Yeah, you know, that. And that is something they came out, mostly came out when I was a, when I was studying, getting a master's in dance education. This is way later on. And my at the later end of my life go up but when I was going, when I was getting my masters to become a dance educator, I I got to a point where and maybe it was a revelation, where I started looking at how I was taught as a dancer, and it's always been, you have the teacher and you have the dancer and the two never really come together. And with with dance education, one of the mandate is that, that all dancers should have access to dance and so that and also they should, let me see, have access to dance and, and, and is allowed to dance basically, to that degree, all students or all children should be allowed to dance. And in me thinking, if I were to teach children ballet, or to teach children jazz, I'm already eliminating several students in especially in a public school education, I may get one or two that understand or is excited about what I'm doing, everyone else I've already lost, it also merges with the way children should be taught in schools in general, as that children, you should teach the whole child that the teacher should have the knowledge to look at each child, and understand what their learning styles are. And in that way, you can reach the child and teach them that thing is what happens in in the schools as well as teachers will just teach to the class and lose a lot of the students. So as an educator in dance, I wondered, Is there a way to do that as well in dance in or facilitate, facilitate dance in the public school, and I've been I taught at one for three years, is to give them a chance to have ownership of the class. And the only way to do that is to look at what they bring to the table. All everybody can dance. Right. You know, but I think what happens is that a lot of people think dance is like, oh, ballet or jazz, I can't do that, you know, we were born and I go back to when I was a child, we all can express ourselves to me, I mean, to this whole thing, I'm doing this with my hands, right? During this whole interview, this can be a piece in and of itself, a person standing on stage with a spotlight on them and just doing this, that could be the beginning of something and then somebody else comes in. And I mean,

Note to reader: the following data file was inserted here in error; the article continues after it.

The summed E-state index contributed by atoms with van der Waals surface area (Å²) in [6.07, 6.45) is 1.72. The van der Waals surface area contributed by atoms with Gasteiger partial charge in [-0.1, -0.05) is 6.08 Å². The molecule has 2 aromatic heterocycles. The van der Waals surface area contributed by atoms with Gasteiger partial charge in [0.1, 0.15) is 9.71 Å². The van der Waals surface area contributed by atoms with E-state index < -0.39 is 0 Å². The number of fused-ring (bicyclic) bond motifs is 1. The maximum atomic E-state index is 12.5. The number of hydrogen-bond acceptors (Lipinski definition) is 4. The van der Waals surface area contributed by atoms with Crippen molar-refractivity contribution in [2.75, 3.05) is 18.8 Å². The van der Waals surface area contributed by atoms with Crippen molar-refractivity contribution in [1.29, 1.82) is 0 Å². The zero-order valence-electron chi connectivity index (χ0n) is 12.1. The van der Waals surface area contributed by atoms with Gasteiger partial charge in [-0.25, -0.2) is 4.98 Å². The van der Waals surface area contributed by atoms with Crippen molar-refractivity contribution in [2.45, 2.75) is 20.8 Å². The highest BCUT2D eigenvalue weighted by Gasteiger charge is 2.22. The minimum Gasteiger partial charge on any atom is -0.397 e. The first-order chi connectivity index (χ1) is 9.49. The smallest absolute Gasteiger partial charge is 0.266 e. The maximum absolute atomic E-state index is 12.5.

Silva Laukkanen  17:21